Thursday, October 24, 2013

Best Practices vs. Past Practices

One of my biggest challenges as a school site administrator is balancing what I feel is right, consistent contractually, and what's best for students versus what the staff's past practice has been at our school site. It's something I've faced at every school I've served as a site administrator and, based on my conversations with fellow administrators, something I suspect exists at every other school site as well.

At one of my former schools, one such situation existed that involved teacher duties outside the classroom. While our sister school in the district had a equitable teacher duty system in place, there was much resistance with our staff to implement a similar program. At the time, many of the staff members already attended the plays, athletic contests, parent nights, and meetings on their own accord. Having these extra staff members at a packed-house basketball game was a blessing and I was very thankful for their assistance. Despite discussions and a proposal to begin piloting the "teacher participation" program, conversations became contentious and eventually stalled the initiative. To this day, no "teacher participation" program exists at that school.

A more alarming situation occurred during my first few weeks as the Dean of Students at a talented yet under-performing middle school. While speaking with the principal and vice principal in the main office, I noticed a veteran teacher toasting a bagel and checking his mailbox. The reason this behavior caught my attention is that it was during 2nd period and this teacher had a class full of thirty two 8th graders across campus in his classroom. I confirmed that we weren't having a random schedule day and asked the principal if we should remind the teacher that he should be in his classroom with his students. The principal agreed that we should and encouraged me to speak with the veteran staff member. Perhaps due to my inexperience as a site administrator, I was not ready for the conversation that followed.

I calmly approached the veteran teacher and struck up a conversation. In a safe, inquisitive manner, I asked if he had students in his classroom right now. The teacher answered that he did. I asked who was supervising them if he happened to be down in the main office. He responded that a teacher from a classroom across the hall was watching his students. I paused for a moment. While I was not sitting well with the idea of our highly qualified social studies teacher not being in the classroom delivering instruction and instead having a colleague watch his class, I quickly realized that the other teacher actually had a class of his own at the same time. I politely reminded the teacher, as he munched on his bagel, that his colleague had his own class to watch. The veteran staff member looked at me, said that it was taken care because the other teacher could watch both classes from the hall. Essentially, this made the matter worse in my mind. Instead of one class not receiving instruction because this teacher was out of the classroom, we now had two classrooms not receiving instruction because of the allure of a toasted bagel and junk mail. All in all, this wasn't ok.

I looked at the veteran staff member and calmly said, "I need you to be in your classroom and with your students. I appreciate you doing so today and in the future as well." The teacher remained silent, gathered his belongings, and made his way back to his classroom. I checked in with my principal who said that I handled the situation well. Again perhaps in my inexperience, I assumed that this was the end of it and the problem was solved.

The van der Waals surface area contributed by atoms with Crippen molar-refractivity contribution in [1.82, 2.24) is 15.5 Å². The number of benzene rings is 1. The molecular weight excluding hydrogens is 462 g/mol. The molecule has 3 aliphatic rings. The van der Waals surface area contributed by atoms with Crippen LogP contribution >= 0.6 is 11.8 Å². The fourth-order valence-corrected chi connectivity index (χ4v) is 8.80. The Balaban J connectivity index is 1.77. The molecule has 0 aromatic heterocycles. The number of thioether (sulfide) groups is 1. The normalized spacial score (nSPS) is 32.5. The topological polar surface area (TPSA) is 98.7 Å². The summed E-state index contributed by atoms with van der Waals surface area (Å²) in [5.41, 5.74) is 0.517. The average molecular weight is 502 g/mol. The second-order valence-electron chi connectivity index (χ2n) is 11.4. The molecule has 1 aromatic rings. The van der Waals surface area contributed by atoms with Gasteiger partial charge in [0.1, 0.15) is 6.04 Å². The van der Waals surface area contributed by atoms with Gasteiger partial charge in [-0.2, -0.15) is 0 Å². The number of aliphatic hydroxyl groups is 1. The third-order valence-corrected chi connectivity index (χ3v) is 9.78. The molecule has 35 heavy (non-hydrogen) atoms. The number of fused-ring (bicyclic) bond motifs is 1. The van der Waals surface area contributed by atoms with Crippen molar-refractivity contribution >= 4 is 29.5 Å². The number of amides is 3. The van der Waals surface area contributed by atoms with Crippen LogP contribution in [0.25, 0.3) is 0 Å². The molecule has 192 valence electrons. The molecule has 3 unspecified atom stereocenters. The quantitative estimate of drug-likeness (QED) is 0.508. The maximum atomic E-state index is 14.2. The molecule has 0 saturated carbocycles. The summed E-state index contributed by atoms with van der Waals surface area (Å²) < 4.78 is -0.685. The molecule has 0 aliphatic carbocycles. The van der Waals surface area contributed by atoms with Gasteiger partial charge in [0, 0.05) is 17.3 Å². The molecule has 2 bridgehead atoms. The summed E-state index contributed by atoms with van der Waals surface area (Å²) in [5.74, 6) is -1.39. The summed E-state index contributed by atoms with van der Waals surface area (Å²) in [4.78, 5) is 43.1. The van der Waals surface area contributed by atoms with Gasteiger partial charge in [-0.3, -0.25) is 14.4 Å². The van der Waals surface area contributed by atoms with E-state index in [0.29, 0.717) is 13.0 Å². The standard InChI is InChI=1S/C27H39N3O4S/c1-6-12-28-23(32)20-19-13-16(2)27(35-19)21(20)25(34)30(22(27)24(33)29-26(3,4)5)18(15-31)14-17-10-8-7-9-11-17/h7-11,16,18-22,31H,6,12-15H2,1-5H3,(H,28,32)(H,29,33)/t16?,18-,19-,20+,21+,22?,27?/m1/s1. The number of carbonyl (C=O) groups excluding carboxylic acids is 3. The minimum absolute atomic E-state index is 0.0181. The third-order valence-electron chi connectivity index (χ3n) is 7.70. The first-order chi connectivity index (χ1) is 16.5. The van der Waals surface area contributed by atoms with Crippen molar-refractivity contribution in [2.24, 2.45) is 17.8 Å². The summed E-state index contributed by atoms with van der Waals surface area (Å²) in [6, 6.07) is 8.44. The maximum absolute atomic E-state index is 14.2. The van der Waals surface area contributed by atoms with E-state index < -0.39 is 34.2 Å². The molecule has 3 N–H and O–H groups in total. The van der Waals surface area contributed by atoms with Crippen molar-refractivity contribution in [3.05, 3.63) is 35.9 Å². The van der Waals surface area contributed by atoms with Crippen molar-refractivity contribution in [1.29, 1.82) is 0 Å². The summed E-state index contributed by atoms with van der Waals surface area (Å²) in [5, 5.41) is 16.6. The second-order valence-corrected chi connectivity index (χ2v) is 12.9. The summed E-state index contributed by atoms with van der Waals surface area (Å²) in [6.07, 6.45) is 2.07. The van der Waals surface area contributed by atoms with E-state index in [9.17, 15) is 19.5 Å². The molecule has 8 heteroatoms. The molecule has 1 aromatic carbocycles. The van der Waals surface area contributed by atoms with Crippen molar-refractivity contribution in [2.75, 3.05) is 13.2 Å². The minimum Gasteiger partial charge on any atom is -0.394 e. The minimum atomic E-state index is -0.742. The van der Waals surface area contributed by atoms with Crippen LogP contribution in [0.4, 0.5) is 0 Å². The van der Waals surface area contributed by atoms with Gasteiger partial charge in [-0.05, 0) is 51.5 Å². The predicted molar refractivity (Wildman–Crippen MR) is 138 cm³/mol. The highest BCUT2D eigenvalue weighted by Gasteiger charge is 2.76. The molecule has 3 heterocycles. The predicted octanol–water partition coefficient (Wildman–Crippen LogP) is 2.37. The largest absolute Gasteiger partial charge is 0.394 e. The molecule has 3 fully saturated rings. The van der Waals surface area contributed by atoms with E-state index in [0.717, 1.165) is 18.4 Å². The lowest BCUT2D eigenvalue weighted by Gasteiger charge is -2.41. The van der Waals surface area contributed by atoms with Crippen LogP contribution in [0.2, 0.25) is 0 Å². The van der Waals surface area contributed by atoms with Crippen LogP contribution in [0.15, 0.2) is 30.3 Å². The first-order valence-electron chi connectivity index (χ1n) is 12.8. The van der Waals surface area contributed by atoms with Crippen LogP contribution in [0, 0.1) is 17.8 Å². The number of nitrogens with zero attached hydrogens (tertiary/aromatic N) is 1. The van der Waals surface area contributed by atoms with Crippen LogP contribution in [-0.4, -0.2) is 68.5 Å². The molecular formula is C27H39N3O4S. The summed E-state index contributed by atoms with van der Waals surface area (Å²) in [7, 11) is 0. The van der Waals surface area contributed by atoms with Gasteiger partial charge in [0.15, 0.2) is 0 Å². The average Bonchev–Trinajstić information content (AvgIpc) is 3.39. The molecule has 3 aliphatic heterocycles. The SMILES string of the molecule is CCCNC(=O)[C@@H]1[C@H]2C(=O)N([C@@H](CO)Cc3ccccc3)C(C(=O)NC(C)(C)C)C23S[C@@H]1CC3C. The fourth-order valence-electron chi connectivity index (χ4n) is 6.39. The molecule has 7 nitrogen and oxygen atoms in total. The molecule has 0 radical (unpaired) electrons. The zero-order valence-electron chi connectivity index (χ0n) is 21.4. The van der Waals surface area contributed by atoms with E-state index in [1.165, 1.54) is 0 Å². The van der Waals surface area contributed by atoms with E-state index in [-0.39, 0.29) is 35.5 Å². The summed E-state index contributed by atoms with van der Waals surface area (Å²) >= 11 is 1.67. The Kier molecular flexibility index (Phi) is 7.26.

Later that day, I received a call from the district office. As a new administrator, receiving a call from the district office is rarely positive. The district office employee (from memory, I believe it was the director of HR) inquired into why the veteran teacher was calling the district office and asking for the job description for the Dean of Students, the position I held. The staff member also asked if I had the authority to instruct him to be in the classroom. Fortunately, my principal became involved and supported how I handled the situation. Still, my request to be in the classroom with your students didn't sit well with the veteran staff member, even after the call to the district office. I found out in future conversations that this teacher was out of his classroom on a daily basis and that past practice allowed for teachers at this school to watch their colleagues' classrooms from afar. Past administrators had allowed this behavior. Again, it's one of those moments where you, as an administrator, have to decide if you're going to look the other way or if you're going to do what was best for students, what the teacher's contract supported, and ultimately what was right.

During my three years at this middle school, I eventually built a strong relationship with this staff member. While he didn't curb his tendencies to leave his classroom semi-unattended (probably a story for another day...), he and I settled on a common understanding, supported by my constant presence in his classroom and the talks we had on "best teaching methods" at the middle school level. I learned a lot from him as a colleague and stayed in communication through his retirement a few years later.

Most importantly, both of these experiences helped shape my vision and core beliefs on how to best build, support, and strengthen expectations on a school campus regarding student, parent, and teacher behaviors. While it can be challenging to shift from past practices, these hard conversations can set new norms and positive outcomes for your school community.

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